I also do not and will not speak for Black people, but I can confidently say I am not more dangerous than any other listener of this podcast.

        Thank you to all of the panelists for being a great example for me and my family by sharing your views.

        • Doug July 11, 2016 at 2:04 pm - Reply


          Thanks for the note and for making me smile! I find the tendency right now is to stereotype and cast people all into certain ideas of what a class of people are like. On both sides. I believe all of us are walking around with a lot of inner grief over unexplainable, tragic public acts of violence. Some of us don’t even have the tools to adequately process what we’re feeling or seeing on a daily basis. I wish there would be a podcast on how to process these things; given by a panel of psychologists and sociologists.

          I remember a few years back, following the Trolley Square shootings in Salt Lake, that when the names of the dead and wounded were published, that out of the 7 who were shot, I personally knew 4 of them. It was bizarre and numbing. I asked a psychologist friend how people push through public tragedies. He said, “just keep talking with people”. I found this to be good advice.

          I have so many friends who are of different ethnicities, including LGBTQ friends, straight friends, etc. My hope is to try to treat everyone equally and with dignity. That is my hope for everyone. Your post helped me. Thank you.

  4. Meshok July 10, 2016 at 12:38 am - Reply

    Thank you for coming on the podcast to discuss this really difficult issue. I am writing to recognize how difficult that must be and to relay my sincerest appreciation for putting yourself and your pain out there. It helps so much to hear you put these ideas, feelings, and thoughts into words that can be shared more easily. To give breath and life to ideas that are under exposed. To expose so that we may, indeed, learn more empathy.

    I’m a white woman living in an East coast city that has many racial issues. My own racism sometimes rears is ugly head and when i recognize that, it disgusts me. I find myself having to actively remember it and make decisions to overcome it. If you are white you have never actively made choices or redirected thoughts to overcome your racism, you are only reinforcing it.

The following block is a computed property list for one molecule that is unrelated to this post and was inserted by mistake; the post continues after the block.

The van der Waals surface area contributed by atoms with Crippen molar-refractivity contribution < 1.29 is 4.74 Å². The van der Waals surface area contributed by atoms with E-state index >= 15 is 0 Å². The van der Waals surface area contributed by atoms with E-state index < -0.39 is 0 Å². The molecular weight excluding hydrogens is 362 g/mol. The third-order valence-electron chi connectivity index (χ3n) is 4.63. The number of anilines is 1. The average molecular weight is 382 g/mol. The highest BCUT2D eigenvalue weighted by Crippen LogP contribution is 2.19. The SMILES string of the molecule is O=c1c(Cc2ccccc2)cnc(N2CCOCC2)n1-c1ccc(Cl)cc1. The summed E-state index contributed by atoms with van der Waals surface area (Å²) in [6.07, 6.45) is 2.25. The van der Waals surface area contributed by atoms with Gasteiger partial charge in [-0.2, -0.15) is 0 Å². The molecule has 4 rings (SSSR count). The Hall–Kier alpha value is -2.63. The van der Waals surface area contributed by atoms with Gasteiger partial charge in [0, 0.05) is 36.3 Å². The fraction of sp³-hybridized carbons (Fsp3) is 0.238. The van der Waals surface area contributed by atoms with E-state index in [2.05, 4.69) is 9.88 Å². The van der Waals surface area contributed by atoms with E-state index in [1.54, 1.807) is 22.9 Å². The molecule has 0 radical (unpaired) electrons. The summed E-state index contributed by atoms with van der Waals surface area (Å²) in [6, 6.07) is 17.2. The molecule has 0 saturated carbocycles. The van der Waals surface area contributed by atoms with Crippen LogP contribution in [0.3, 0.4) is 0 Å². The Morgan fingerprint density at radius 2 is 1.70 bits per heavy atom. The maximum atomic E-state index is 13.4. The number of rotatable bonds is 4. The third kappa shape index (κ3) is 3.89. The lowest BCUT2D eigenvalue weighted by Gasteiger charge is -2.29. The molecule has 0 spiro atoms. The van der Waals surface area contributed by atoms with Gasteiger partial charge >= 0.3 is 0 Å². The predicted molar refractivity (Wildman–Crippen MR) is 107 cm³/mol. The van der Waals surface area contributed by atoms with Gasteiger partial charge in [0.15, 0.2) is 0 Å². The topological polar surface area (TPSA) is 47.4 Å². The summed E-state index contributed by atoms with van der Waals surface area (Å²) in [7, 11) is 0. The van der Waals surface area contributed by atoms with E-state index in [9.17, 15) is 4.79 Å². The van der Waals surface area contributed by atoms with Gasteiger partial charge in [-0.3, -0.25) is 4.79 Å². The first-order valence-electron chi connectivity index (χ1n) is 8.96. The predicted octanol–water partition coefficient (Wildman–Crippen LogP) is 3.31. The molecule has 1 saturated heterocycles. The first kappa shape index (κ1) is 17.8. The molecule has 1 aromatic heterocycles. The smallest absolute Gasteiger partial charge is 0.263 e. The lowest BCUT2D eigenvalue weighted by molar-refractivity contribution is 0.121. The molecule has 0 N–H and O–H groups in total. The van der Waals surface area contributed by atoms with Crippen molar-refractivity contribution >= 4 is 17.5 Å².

I strive my best to overcome by exposure, exposure, exposure. Exposure creates empathy. It provides opportunity to put words into actions.

    What you said about no one being at the funeral… that is infuriating and shameful.

    Thank you again. I’m sitting here with you in this loss, grief, and anger as are so many. Much love to you.

  5. Matt Faull July 10, 2016 at 3:53 am - Reply

    Expressing my sentiments without sounding trite is perhaps beyond my capabilities. I don’t want to appear banal and so I resort to saying nothing at all. The more we see these senseless killings, the more the sentiments seem to be mere platitudes.

    I think it was Fatimah who expressed the raw emotion of not being able to have time to grieve over one fallen brother before the next brother is killed. Your comments resonated and I understood.

    Darrin, I appreciate your honesty in revealing how difficult it is for you to even deal with white Americans at this moment. Same with Fatimah’s children. Your honesty helps me to understand how my black supervisor, peers, and subordinates are feeling.

    Thank you to Mica, Dr. Smith, and Dr. Salleh for allowing me to eavesdrop on this heartfelt discussion.

  6. Doug July 10, 2016 at 8:31 am - Reply

    Further comment to Sam Rogers comments. In seeking what the official LDS church current position is on blacks and racism, here is what is said on the church’s official website: “Today, the Church disavows the theories advanced in the past that black skin is a sign of divine disfavor or curse, or that it reflects unrighteous actions in a premortal life; that mixed-race marriages are a sin; or that blacks or people of any other race or ethnicity are inferior in any way to anyone else. Church leaders today unequivocally condemn all racism, past and present, in any form”.